• Last year, U.S. forces killed five major terrorist leaders in or around Afghanistan.
• Afghan forces successfully blocked the Taliban from its key objective of seizing provincial capitals.
• Afghan special forces and the fledgling Afghan Air Force consistently punched above their weight class.
• The Afghan Army and police — hard-pressed and shrinking — remained excellent fighters and loyal to the central government, which has proven itself to be a reliable ally.
To mark these accomplishments and set the course for the future, 39 members of the coalition last year pledged nearly $16 billion in aid during the next few years. Still, 13,000 coalition military personnel and 25,000 civilian contractors support the Afghans' efforts.
Nicholson and Secretary of Defense James Mattis will also have to brief the challenges at the upcoming NATO summit.
Twenty international terrorist groups, including al Qaeda and the Islamic State in Iraq and Syria (ISIS), have taken up residence in Afghanistan. The U.S. Special Inspector General for Afghanistan noted last month that the percentage of the 407 Afghan districts that are under government control declined by 15 percent in the past year, falling to only 57 percent of the total.
More than 40 percent of Afghan districts are "contested," or under Taliban control. While some of this is due to a strategic realignment by the Afghan high command, it also reflects fierce fighting across the countryside, resulting in record Afghan casualties — more than 30,000 in the last two years — for the 316,000 Afghan Army and police forces. Civilian casualties exceeded 15,000 in the same timeframe.
How did we get to this point? The Obama administration started off well in Afghanistan. It twice surged forces there, but then inadvertently motivated our enemies to fight harder by declaring our intention to withdraw our troops on a fixed schedule that ignored political and military conditions.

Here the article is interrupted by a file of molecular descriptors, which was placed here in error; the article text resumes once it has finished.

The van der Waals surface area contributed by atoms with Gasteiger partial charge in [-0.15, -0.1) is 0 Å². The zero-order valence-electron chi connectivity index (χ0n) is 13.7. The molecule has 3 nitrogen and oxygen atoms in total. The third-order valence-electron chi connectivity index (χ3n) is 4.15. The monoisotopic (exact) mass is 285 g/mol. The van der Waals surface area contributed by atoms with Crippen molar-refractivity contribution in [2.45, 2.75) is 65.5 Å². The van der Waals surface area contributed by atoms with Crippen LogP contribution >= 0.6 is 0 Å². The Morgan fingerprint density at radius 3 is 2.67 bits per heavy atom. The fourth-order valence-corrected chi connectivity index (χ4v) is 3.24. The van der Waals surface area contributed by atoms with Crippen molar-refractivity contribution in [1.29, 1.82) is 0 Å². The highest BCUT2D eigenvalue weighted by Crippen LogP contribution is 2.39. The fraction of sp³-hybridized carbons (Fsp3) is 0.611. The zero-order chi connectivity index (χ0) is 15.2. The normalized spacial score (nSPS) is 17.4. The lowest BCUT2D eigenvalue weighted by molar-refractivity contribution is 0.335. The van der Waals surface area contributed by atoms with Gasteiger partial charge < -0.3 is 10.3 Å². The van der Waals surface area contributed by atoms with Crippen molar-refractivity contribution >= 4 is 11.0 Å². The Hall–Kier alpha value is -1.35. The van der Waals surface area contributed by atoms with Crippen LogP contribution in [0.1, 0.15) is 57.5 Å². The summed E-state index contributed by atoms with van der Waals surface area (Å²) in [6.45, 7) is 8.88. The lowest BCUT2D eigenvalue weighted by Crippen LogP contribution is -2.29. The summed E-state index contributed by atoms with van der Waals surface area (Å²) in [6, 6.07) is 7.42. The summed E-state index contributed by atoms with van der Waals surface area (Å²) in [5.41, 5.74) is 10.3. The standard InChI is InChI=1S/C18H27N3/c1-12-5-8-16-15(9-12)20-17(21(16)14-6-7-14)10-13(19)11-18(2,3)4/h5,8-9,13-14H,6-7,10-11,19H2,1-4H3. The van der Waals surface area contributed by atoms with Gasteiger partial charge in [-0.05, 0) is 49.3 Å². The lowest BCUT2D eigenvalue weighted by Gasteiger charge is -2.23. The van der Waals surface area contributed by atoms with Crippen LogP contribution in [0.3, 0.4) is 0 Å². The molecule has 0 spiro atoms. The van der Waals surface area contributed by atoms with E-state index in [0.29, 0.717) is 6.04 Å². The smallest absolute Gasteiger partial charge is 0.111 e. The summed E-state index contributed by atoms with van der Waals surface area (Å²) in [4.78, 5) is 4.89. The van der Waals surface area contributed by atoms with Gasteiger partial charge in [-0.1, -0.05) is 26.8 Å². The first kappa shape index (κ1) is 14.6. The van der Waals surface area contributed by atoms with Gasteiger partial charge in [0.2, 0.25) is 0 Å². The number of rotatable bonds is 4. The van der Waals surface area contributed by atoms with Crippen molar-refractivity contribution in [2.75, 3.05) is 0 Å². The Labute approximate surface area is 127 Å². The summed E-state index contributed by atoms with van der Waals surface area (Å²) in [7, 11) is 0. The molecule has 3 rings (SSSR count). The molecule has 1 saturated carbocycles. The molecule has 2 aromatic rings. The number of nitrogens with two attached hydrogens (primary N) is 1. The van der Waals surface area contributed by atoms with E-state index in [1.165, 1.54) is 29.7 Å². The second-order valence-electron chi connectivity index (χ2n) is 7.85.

Once again, the United States followed an exit strategy that placed the emphasis on the exit and not the strategy. It is hard to argue with Sen. John McCain (R-Ariz.), who said last week that we tied the military's hands and pursued an objective not of winning but of "trying not to lose."
To win in Afghanistan, we have to defeat the international terrorist groups and the rabid elements of what has become a very tired Taliban. We need to leave behind an Afghanistan free of al Qaeda and ISIS and at peace with its neighbors.
The key to victory is to improve the performance of Afghan forces on the battlefield and shift the momentum of the conflict to Afghanistan's favor. Simultaneously, the United States must press Pakistan to stop active assistance to, and passive toleration of, various elements of the Afghan Taliban and the Haqqani Network.
With those two measures accomplished, a major peace conference, supported by the powers in the region, may take place and achieve a better peace. In the wake of that peace conference, a war-torn Afghanistan, with the help of its friends and allies, will then be able to address its domestic problems, endemic corruption and narcotics problem.
To get to success in Afghanistan, the United States will need to step up its efforts. Here are five ways to do so:
1. The U.S. commitment to Afghanistan needs to be strengthened.
In Washington, the silence is deafening.
Ever since U.S. combat forces left Afghanistan at the end of 2014, relatively little has been heard about America’s longest war. It doesn’t often come up in policy discussions. Elected officials don’t say much about it. Even the think-tank circuit doesn’t cover it very much. And it was invisible on the presidential campaign trail.